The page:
A fraud conspiracy complaint filed in federal court by the former chairman and one-time largest shareholder of Stone Bank has been dismissed.
James Barnes, who sought more than $4 million in damages, claimed he was pushed out of the bank that he helped launch seven years ago and was forced to sell his stake in the bank at below market pricing. According to his complaint in U.S. District Court in Little Rock, J.T. Compton orchestrated the scheme with the aid of his son and fellow board member, Kevin.
Other defendants were David Dunlap, a bank director; Marnie Oldner, CEO of Stone Bank; Nick Roach, president of the bank; and Stone Bancshares Inc., parent company of the $152 million-asset lender.
Judge Leon Holmes essentially ruled that Barnes failed to make his case and granted the defendants’ motion to dismiss.
Barnes alleged the deceptive scheme included unfulfilled promises to help restructure his bank loans and misrepresenting his business dealings at Stone Bank to federal regulators. On April 21, 2013, Barnes was removed as chairman in what he portrayed as a corporate coup by Compton, who replaced him.
Barnes resigned from the board of directors on Oct. 18, 2013, and 17 months later signed a consent order with the Office of the Comptroller of the Currency that prohibits his participation in banking. He also was fined $20,000.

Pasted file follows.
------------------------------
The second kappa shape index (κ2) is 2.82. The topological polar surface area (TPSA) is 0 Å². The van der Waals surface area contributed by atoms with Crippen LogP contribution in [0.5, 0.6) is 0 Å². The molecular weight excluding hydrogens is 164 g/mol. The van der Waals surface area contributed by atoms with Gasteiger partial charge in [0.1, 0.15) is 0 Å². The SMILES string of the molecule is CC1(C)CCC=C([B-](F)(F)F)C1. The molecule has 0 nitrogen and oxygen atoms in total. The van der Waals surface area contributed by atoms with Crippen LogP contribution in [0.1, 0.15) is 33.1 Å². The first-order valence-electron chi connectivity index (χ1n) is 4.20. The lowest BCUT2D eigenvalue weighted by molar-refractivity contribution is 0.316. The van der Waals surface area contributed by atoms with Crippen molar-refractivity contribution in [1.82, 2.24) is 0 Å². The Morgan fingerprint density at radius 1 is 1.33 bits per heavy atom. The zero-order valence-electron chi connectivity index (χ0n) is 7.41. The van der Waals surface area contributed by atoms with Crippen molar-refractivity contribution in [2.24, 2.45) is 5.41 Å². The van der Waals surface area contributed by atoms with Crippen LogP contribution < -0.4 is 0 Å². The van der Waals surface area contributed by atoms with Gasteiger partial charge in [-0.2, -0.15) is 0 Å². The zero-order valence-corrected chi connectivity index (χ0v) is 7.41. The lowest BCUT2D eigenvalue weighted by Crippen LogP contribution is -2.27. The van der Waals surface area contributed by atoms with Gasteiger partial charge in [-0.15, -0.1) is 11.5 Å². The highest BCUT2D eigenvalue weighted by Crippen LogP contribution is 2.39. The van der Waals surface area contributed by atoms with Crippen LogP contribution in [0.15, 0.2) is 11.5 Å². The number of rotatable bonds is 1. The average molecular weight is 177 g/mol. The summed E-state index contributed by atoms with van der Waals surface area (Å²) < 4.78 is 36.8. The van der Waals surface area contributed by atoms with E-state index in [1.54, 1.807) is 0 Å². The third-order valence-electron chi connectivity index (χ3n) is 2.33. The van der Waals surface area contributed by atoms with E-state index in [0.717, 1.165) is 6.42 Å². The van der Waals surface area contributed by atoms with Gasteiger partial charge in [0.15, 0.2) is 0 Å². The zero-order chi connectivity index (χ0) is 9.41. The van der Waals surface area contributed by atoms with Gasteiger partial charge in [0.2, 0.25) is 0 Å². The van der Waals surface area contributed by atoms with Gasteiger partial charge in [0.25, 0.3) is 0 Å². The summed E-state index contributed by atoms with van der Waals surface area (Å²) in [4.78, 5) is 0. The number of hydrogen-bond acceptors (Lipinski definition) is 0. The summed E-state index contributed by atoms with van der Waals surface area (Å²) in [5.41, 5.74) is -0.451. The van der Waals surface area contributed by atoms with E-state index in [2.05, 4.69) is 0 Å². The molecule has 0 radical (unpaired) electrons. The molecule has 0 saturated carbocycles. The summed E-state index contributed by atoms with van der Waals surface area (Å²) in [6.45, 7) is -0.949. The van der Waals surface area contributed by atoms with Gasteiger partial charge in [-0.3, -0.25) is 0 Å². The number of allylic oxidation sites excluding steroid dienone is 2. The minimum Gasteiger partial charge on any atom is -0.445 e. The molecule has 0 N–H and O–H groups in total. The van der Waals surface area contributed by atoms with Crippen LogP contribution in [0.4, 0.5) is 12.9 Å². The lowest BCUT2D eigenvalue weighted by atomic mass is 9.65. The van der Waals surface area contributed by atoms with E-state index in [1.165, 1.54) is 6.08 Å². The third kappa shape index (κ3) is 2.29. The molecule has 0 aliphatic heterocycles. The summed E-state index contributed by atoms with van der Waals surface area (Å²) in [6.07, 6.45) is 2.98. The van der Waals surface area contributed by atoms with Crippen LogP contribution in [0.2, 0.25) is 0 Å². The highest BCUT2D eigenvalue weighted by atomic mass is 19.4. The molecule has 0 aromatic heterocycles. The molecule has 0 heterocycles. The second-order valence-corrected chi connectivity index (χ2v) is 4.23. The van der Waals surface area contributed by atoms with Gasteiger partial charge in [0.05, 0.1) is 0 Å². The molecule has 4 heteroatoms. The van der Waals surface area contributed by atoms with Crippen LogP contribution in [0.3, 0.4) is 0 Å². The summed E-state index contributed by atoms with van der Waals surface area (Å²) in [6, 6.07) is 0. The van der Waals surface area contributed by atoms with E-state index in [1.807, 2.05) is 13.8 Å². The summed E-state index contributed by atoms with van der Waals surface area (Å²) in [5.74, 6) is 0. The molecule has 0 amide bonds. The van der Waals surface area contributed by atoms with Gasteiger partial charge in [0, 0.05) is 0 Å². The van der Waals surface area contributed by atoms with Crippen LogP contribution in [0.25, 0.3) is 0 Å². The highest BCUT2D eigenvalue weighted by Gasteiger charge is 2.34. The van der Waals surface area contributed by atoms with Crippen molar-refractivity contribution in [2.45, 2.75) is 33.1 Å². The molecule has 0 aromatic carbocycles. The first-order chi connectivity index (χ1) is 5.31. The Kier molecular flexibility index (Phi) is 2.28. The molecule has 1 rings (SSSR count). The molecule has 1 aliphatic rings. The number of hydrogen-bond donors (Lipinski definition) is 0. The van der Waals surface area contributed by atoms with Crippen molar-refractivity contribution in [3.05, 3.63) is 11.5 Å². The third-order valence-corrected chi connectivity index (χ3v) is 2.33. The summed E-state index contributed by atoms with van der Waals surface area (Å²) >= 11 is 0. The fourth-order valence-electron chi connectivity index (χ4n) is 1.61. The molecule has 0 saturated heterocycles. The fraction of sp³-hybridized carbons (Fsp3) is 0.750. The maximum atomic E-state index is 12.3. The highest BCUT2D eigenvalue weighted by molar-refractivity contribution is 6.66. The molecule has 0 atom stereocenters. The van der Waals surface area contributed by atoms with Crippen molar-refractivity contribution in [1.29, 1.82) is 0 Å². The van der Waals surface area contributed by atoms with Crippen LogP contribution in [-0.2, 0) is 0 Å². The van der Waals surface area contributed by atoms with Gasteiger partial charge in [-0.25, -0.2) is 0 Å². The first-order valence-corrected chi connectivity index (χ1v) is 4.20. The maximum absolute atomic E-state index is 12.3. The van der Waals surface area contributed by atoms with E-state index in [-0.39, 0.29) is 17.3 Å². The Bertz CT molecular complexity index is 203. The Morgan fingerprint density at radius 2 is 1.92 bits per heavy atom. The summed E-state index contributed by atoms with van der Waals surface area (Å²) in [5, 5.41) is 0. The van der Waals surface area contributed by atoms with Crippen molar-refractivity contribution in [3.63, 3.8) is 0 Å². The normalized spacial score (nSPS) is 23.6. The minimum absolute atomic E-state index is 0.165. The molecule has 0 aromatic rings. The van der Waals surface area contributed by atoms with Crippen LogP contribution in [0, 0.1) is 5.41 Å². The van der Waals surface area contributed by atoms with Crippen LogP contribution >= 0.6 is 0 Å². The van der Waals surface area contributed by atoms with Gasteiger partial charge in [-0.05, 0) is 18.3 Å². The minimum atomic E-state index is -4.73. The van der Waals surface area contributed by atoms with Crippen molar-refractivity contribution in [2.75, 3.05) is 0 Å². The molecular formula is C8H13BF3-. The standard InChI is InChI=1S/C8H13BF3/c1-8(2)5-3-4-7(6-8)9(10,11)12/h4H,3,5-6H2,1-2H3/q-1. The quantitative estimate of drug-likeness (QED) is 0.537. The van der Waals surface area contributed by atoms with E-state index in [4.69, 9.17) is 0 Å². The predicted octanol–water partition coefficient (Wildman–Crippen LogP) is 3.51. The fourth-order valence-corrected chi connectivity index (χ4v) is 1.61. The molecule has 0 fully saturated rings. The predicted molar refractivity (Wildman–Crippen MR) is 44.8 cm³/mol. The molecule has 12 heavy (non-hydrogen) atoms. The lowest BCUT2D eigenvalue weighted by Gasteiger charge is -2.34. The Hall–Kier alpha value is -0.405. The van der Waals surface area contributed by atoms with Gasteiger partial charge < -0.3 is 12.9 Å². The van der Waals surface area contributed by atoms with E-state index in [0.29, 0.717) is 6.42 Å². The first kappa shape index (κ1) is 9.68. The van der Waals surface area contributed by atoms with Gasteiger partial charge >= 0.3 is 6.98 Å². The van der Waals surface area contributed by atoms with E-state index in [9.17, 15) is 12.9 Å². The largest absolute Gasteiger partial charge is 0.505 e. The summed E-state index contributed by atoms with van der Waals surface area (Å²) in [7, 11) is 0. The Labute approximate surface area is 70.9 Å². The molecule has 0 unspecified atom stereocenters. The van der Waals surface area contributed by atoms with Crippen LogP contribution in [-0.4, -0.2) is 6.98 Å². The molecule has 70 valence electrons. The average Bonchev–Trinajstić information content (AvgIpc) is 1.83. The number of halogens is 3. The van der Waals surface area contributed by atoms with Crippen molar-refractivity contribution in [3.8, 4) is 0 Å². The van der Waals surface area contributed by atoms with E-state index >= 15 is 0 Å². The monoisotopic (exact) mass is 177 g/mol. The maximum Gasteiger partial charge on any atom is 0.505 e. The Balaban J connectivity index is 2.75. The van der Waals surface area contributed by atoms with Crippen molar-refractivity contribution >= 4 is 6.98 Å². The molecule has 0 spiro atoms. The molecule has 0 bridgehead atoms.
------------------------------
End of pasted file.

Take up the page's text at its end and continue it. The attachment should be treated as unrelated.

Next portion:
According to the March 18, 2015, order, Barnes “committed reckless, unsafe or unsound practices and breached his fiduciary duties” to Stone Bank. His “actions caused loss to the bank, and he demonstrated personal dishonesty and a willful and continuing disregard for the bank’s safety and soundness.”
Two days after the OCC consent order, his James Barnes & Associates Inc. filed Chapter 12 bankruptcy listing $3 million in assets and $4 million in liabilities. Stone Bank holds more than $672,000 of debt connected with the bankruptcy petition.
Formerly known as Ozark Heritage, the bank spent five years working through an OCC consent order signed on Aug. 24, 2010. Hiring competent management and a laundry list of operational improvements were at the heart of that 38-page regulatory action.
In connection with that, the bank’s former president, Marvin Sutterfield, was fined $20,000 and cited for unsafe and unsound lending practices in 2012.
Stone Bank, Mountain View
Full-Service Locations: Mountain View, White Hall and Little Rock
(All dollars in thousands)
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*Changed name from Ozark Heritage Bank
**Founded on the acquisition of the $11.7 million-asset First National Bank of Altheimer